A city this grand deserves a lasting vision.
LOCAL SPIN: Reimagining Monterey
A city this grand deserves a lasting vision.
Thursday, January 24, 2013
I can remember the first time I visited Monterey. It was 1976, and I was an undergraduate at Stanford University’s Hopkins Marine Station. There was something about the city that immediately captured me – I can’t say exactly what. Perhaps it was its physical beauty and proximity to Monterey Bay. Or maybe the mystique of Steinbeck’s Cannery Row, which I was reading at the time. Or the sparkling winter days when I would walk around the city and hear the Italian, Chinese, Japanese, Spanish and Portuguese voices of people who had settled the town and made it their home. I recall vividly the sense of belonging, and knew that one day I would return to Monterey to make it my home.
It’s with this love of place that I offer a vision of what Monterey could become, rather than what it is. My vision for Monterey in 2100 is the intersection of three big ideas: interpreting place, collaborative design and planning for 100 years.
Interpreting place is the notion that Monterey is defined by an unparalleled combination of history, culture, art and science. From the Native Americans who first inhabited the Monterey Peninsula, to the Spanish, Chinese, Italians, Portuguese and others who followed them; the poetry of Robinson Jeffers; the mythology of Joseph Campbell; the novels of John Steinbeck and Robert Lewis Stevenson; the photography of Ansel Adams and Edward, Brett, and Cole Weston; the works of cartoonists Hank Ketchum and Eldon Deldini; the science of Hopkins Marine Station and the science education of the Monterey Bay Aquarium. The list goes on, but in short, Monterey is an amazing stew of cultures, ideas, disciplines and desires – all of them part and parcel of Monterey Bay, the Pacific Ocean and the coastal-land zone.
That stew has inspired, and created, and captured, and presented itself here in ways that offer incredible opportunities to interpret this place in a holistic sense. There is a beauty, breadth and majesty in all that has been here, and all that could follow.
Collaborative design recognizes the Monterey Bay Aquarium, as an institution, is uniquely positioned to offer design talents that no local government could possibly attract or afford. Similarly, the city of Monterey offers a rich and unparalleled palette of public space and municipal institutions as well as land-use-planning talent. Imagine a collaboration where exhibit design meets city planning. There would be no boundaries between the Aquarium and the public – the entire city would open itself to interpreting this place we call Monterey.
Planning for 100 years recognizes that there is a grand, grand story to be told, and a large, large canvas to tell it on, and it recognizes that collaborations take time to learn and grow. The story can unfold slowly, as the collaboration builds, starting with simple ideas – murals, perhaps, or educational placards – that over time might evolve into big ideas (like exhibit spaces in parks and public places) and even bigger ones (redevelopment that takes the model of the Aquarium’s re-creation of old Cannery Row and expands it to other areas).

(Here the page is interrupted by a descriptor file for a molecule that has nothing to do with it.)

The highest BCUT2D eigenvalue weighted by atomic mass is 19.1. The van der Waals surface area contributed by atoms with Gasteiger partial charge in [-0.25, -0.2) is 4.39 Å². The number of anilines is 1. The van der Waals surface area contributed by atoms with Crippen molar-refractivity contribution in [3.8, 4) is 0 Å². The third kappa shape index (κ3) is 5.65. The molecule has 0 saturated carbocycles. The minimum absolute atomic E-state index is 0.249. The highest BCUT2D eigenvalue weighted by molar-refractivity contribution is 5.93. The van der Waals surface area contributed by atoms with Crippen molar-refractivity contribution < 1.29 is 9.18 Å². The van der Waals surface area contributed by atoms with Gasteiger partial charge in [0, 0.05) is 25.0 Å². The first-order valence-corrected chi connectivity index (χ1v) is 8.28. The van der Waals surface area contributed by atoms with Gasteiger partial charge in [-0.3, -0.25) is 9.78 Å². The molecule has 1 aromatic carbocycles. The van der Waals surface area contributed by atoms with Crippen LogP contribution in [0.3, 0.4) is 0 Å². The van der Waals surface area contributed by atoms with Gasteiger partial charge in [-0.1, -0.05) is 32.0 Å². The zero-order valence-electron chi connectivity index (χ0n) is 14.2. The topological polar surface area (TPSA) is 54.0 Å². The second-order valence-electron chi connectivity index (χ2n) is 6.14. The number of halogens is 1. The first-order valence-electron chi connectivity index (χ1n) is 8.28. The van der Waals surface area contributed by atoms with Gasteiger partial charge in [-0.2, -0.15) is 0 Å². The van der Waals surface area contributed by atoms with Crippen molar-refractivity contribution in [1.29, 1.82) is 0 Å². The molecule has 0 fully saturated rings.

Oklahoma City’s redevelopment offers an encouraging example of what a municipality can envision and create. Consider a modified version: The city agrees to pass a dedicated 1 percent sales tax for, say, 10 years, and the Aquarium agrees to match that amount, after agreeing first on a conceptual design plan and collaborative design-planning structure. The initial agreement might be for $1 million a year of development funds, with the Aquarium and the city both “donating” their staff time. If successful, there might be an agreement to expand public and/or private funding over time.
When I look at Monterey now, through older and more traveled eyes, I see a somewhat worn and cluttered place – which is not to say that it wasn’t even more worn and cluttered 37 years ago. It’s just surprising that those decades haven’t brought more renewal and vigor to the city and its residents. With the sparkling exception of the Monterey Bay Aquarium, the partial redevelopment of Cannery Row, Window on the Bay (the city’s successful effort to clean the waterfront of used car lots and dilapidated buildings – bravo Dan Albert and company), and the Sports Center, I’m struck by how little, rather than how much, things have changed, and how little they’ve changed for the better.
It’s not too late to think ahead, to consider what Monterey might look like in 2050 – 37 years from now – and beyond. Wouldn’t it be grand to have a vision and build toward it, taking the best of what’s here now – the best history, the best science, the best art and the best talent – and adding to it?
MICHAEL DELAPA is a business consultant, social entrepreneur and former general manager of Sea Studios. He co-founded the Monterey County-based nonprofits LandWatch Monterey County, Sea Studios Foundation and the Monterey Bay National Marine Sanctuary Foundation.